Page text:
A member of the larger grouse family, the lesser prairie-chicken, has stirred up a controversy in eastern New Mexico where one county will consider Friday whether to challenge the U.S. Fish and Wildlife Service (USFWS) for designating the somewhat rare species as "threatened." Oil/natural gas and ranching interests fear a negative impact.
Although this designation is a step away from a federal endangered species classification, Roosevelt County's five-member elected commission has called a special session to determine whether it will give notice of intent to file suit against USFWS. The county must act by June 10, according to federal rules governing the process.
Roosevelt County’s action comes in the wake of a trio of conservation groups suing to gain full protection for the lesser prairie-chicken under the Endangered Species Act (ESA) while several states and their allies sued over the process that led to recently adopted measures to protect the bird (see Daily GPI, April 11).
Earlier in the year, USFWS said it made the move to designate the bird as a threatened species because of "its rapid and severe decline" in the limited areas where it has habitat in parts of New Mexico, Texas, Kansas, Oklahoma and Colorado (see Daily GPI, March 28). The bird has lost more than 80% of its natural habitat, according to USFWS, and its numbers dropped by half from 2012 to the end of last year.
As her county moves toward taking legal action, Roosevelt County Manager Charlene Webb told local news media that a lawsuit by a county against a USFWS action would be unprecedented. She said the county has already experienced $10,000 of added cost on a road project because the "threatened" designation requires an "environmental consultation" for the proposed work.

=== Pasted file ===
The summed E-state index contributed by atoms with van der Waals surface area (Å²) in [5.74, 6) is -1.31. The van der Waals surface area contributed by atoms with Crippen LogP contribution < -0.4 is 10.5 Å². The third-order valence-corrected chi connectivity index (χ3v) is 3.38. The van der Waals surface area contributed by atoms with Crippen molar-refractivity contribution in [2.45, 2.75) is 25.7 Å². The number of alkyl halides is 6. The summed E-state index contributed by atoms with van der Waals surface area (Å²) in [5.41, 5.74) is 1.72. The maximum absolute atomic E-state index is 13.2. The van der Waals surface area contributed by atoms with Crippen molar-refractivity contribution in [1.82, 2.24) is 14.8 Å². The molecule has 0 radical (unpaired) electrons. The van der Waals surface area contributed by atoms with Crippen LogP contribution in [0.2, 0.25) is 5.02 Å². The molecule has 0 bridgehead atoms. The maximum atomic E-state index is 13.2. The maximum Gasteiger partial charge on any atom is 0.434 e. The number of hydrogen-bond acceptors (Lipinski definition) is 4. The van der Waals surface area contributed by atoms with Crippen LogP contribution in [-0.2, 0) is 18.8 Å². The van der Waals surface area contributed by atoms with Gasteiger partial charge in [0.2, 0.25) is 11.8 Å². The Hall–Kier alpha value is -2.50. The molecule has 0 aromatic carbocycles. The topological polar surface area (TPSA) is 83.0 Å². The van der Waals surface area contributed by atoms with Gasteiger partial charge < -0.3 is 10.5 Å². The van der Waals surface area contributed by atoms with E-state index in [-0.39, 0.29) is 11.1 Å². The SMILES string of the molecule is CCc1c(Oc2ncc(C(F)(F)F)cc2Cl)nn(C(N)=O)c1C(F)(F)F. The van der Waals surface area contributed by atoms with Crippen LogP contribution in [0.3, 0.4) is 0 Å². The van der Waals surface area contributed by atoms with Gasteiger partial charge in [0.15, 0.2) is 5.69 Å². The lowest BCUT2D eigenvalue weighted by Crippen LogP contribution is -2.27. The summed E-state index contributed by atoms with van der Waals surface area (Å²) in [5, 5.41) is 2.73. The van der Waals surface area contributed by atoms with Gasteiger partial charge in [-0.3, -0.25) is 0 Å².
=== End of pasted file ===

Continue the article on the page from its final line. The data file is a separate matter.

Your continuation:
Oil and natural gas operators could run into the same challenges in pursuing exploration and production activity if the designation stays in place. Earlier, the Roosevelt County commissioners passed a resolution opposing the USFWS designation.
Roosevelt has approached the Coalition of Arizona/New Mexico Counties, which works with counties specifically on endangered species listings, for help on the issue.
Under the ESA, the "threatened" designation means a species is in danger of extinction "within the foreseeable future." The category is one step below the "endangered" designation and is intended to allow for more flexibility in implementation of protections.
According to USFWS, a special rule under a section of the ESA will allow the five range states to continue to manage conservation efforts for the species and avoid further regulation of activities such as oil and gas development and utility line maintenance.